Sunday 25 August 2019

In The Garden: Lovely lamb's ear creates a silver lining all year round

LAMB’S EAR: It softens the edges of borders and beds
LAMB’S EAR: It softens the edges of borders and beds

Gerry Daly

Just now this lovely little plant is in full flower and looking quietly resplendent. It is not like a camellia or a rhododendron that catches the eye, but it is a valuable garden plant nonetheless.

Silvery grey lamb's ear is usually seen at the front of a border or bed, often skirting a path. It looks very well in such a position because it spreads nicely out over the path, softening its hard edge and making a garden path blend with the garden. Lamb's ear is also used on rockeries, although it is perhaps too big for a small rockery. But it looks very good on a large rock garden and especially when it is used to trail down a bank, with or without rocks nearby.

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Lamb's ear - Stachys byzantina, to give it its correct botanical name - used to be called Stachys lanata, the second part of the name meaning woolly, which was very appropriate, but that has now been changed (though many people still use the old name). The new name, 'byzantina', refers to its origins in the Near East from the Caucasus to Iran.

This plant came originally from rocky places and it is specially adapted to grow in dry places as a result. It has a low ground-hugging growth habit, which is typical of mountain plants that have to stand up to a lot of exposure to wind.

Its leaf and stem surfaces are covered with woolly hair - giving rise to its common name obviously, but also pointing to its origins, because plants with hairy leaves are resistant to wind, drought and sunshine. The hairy covering protects the delicate leaf surface from the elements and reduces moisture loss.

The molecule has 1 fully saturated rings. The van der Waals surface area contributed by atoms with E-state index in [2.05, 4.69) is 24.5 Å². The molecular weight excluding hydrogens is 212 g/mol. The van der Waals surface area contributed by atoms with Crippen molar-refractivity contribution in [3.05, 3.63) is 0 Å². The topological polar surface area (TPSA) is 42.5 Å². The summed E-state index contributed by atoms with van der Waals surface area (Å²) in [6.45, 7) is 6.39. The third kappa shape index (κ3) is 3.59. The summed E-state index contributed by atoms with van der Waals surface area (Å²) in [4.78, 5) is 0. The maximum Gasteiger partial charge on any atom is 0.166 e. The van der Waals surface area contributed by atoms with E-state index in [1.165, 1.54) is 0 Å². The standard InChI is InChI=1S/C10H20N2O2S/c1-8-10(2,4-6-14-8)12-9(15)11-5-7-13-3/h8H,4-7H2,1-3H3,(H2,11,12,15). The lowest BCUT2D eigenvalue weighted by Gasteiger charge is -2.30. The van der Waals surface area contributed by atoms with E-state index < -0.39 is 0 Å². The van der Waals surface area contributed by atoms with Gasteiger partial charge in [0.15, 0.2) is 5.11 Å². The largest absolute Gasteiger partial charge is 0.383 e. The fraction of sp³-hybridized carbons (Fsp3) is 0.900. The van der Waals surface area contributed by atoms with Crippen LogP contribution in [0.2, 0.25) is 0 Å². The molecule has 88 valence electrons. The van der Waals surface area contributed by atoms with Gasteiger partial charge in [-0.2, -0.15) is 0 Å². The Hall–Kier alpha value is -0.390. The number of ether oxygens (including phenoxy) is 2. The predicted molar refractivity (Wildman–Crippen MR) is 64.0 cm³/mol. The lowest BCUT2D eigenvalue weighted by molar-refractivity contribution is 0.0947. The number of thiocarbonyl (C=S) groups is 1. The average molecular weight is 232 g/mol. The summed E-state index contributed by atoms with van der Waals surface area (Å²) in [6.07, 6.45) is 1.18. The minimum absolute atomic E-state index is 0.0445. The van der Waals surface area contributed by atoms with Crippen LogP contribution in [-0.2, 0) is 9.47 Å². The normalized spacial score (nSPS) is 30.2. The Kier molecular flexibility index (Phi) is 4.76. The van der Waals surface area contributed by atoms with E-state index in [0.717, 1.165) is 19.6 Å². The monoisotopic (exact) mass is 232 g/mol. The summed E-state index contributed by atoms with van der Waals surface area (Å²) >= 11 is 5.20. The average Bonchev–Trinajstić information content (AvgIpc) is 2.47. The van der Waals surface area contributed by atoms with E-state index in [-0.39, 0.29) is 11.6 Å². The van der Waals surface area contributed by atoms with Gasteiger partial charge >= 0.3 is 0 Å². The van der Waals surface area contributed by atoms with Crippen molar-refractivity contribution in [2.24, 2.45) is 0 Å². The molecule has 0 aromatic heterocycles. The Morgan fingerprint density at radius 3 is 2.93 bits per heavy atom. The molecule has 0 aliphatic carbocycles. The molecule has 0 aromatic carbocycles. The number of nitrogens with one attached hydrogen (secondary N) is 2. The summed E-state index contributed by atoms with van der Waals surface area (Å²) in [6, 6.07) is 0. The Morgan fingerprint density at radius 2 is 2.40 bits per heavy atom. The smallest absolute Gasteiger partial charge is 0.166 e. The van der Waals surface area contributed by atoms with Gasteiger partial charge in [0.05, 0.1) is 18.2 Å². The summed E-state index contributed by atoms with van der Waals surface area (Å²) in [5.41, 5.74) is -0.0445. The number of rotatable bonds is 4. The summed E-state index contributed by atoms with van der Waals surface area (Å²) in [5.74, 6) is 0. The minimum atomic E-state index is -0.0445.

Not surprisingly, the names of varieties are often associated with woolly ears, including 'Silver Carpet', 'Big Ears' and 'Fuzzy Wuzzy'.

So taking a cue from its structure and knowing the habitat that it is adapted for, it is obvious that it is completely at home in well-drained soil on a rockery or a bank, or perhaps tucked in at a path edge that might get dry in warm weather.

It only fails when planted in ground with too much moisture, the stems rotting at ground level. It may do well to start with, but winter wetness eventually causes problems.

It has no pest problems because the hairy coat is a fine defence.

Just now, the flowers have appeared. These are knee-high spires of wool-covered stems dotted with small pale-purple flowers, relatively tall compared to the low rosettes. Lots of flower spikes are produced and combine to good effect.

A nice way to display this plant is to have several good-sized clumps. From a distance, each clump picks up the other.

Even in winter, the effect of the silvery leaves is very useful and a fine backdrop in summer for pink, yellow, blue or white flowers, or for dark flowers.

If it is really happy in a garden, it will self-sow and make naturalistic swathes of silver.

Sunday Independent

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